The Arkansas River is a major tributary of the Mississippi River. The Arkansas generally flows to the east and southeast as it traverses the US states of Colorado, Kansas, Oklahoma, and Arkansas. The river's initial basin starts in the western United States in Colorado, specifically the Arkansas River Valley, where the headwaters derive from the snowpack in the Collegiate Peaks. Then it flows east into the Midwest via Kansas, and finally into the South through Oklahoma and Arkansas.
At 1,469 miles (2,364 km), it is the sixth-longest river in the United States, the second-longest tributary in the Mississippi–Missouri system, and the 45th longest river in the world. Its origin is in the Rocky Mountains in Lake County, Colorado, near Leadville.
Arkansas River in SupervolcanoEdit
When Vanessa Ferguson fled Denver, Colorado after the Yellowstone Supervolcano eruption, her route east from Pueblo to Garden City took her near the banks of the Arkansas River. As she drove, it began to rain and Ferguson was surprised at how turbulent the river became since the rainfall wasn't particularly hard. She eventually realized that the ash being washed into the river was causing blockages in the flow, making the water levels higher than would be expected from the amount of rain falling.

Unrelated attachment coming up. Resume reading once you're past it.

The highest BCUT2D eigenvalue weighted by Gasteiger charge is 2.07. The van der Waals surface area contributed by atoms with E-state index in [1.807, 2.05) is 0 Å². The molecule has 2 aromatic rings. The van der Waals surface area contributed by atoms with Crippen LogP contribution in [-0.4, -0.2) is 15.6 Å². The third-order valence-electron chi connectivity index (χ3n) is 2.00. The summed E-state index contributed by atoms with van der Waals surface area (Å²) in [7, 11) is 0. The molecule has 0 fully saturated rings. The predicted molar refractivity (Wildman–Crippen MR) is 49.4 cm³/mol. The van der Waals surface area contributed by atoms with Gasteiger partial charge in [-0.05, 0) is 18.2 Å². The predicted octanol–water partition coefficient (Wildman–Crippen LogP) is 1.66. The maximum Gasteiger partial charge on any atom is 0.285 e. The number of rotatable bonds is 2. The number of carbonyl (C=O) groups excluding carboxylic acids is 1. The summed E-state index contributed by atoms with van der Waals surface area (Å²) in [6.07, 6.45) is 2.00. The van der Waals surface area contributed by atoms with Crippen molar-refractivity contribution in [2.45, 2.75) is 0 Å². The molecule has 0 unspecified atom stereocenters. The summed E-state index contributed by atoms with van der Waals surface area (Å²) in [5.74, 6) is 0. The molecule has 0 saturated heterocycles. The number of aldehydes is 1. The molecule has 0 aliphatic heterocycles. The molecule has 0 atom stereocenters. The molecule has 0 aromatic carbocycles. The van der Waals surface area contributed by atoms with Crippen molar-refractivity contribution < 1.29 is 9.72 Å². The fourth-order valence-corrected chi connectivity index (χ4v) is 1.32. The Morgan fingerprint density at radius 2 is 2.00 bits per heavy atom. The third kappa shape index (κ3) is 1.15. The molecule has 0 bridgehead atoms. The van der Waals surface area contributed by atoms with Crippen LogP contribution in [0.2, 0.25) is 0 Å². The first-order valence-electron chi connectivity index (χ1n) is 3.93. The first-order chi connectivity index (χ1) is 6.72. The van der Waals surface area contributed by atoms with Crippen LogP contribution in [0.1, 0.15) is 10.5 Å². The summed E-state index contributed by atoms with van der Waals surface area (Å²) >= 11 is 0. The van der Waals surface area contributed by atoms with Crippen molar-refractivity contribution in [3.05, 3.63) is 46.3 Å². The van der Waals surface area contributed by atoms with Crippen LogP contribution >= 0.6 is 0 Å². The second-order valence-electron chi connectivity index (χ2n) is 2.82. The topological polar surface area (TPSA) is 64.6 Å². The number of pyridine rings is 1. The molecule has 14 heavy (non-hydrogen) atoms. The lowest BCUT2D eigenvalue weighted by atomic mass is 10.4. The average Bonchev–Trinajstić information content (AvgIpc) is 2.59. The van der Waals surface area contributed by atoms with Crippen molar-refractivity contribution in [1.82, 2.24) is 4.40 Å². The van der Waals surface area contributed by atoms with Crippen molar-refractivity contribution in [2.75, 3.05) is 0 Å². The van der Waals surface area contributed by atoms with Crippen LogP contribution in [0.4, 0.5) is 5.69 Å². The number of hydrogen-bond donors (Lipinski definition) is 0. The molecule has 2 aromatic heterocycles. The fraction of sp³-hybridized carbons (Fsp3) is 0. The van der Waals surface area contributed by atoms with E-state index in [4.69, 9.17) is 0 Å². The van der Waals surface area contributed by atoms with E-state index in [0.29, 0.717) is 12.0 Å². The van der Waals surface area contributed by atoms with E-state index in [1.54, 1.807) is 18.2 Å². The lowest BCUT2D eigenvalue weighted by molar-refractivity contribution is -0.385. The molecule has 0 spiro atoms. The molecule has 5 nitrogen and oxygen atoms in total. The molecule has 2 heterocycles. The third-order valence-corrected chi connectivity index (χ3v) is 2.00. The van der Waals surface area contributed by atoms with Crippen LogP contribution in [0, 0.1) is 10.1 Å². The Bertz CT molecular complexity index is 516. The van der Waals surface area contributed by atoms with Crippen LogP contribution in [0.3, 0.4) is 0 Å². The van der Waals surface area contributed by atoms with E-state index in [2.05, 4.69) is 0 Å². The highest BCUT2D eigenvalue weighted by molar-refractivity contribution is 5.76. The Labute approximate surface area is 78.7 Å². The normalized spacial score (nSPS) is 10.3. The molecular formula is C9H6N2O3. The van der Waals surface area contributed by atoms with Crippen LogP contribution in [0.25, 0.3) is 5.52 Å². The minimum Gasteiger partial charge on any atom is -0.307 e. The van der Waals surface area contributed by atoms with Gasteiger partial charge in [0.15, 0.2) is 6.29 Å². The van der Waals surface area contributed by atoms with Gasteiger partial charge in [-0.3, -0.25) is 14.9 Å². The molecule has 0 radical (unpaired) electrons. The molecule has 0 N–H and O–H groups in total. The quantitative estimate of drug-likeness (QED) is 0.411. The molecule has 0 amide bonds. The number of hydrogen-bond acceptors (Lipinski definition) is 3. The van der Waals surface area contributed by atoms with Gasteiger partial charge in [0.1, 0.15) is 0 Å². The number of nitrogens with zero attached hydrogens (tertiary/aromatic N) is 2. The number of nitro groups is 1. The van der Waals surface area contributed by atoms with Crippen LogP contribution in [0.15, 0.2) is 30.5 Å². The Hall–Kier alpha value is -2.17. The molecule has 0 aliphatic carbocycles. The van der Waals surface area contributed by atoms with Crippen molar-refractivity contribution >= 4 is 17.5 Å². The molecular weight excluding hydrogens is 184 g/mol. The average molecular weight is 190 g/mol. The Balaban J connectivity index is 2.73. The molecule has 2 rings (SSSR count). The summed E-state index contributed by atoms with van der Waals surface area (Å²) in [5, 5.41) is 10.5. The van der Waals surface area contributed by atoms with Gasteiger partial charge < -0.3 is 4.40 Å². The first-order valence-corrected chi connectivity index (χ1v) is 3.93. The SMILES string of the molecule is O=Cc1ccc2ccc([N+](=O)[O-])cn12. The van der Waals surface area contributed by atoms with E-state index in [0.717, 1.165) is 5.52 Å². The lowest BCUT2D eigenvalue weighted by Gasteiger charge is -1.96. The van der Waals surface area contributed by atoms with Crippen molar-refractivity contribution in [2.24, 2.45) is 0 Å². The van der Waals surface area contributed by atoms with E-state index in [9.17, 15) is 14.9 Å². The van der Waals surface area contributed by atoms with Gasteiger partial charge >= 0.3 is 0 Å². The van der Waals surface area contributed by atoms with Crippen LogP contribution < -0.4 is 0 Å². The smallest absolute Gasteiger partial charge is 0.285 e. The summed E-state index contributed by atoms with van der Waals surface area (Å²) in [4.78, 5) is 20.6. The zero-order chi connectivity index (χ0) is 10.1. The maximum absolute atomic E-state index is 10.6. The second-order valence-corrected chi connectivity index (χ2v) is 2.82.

Ferguson ended up in Camp Constitution, located between Muskogee, Oklahoma and Fayetteville or Fort Smith, Arkansas, just beyond the limits of ashfall. The first spring after the eruption, the ash in the Arkansas River caused some flooding during the snow melt and runoff. The following spring, a year later, was even worse due to the previous ash not being completely washed away. The floods were severe enough to force the refugees in Camp Constitution to be evacuated to a new camp further east and on higher ground.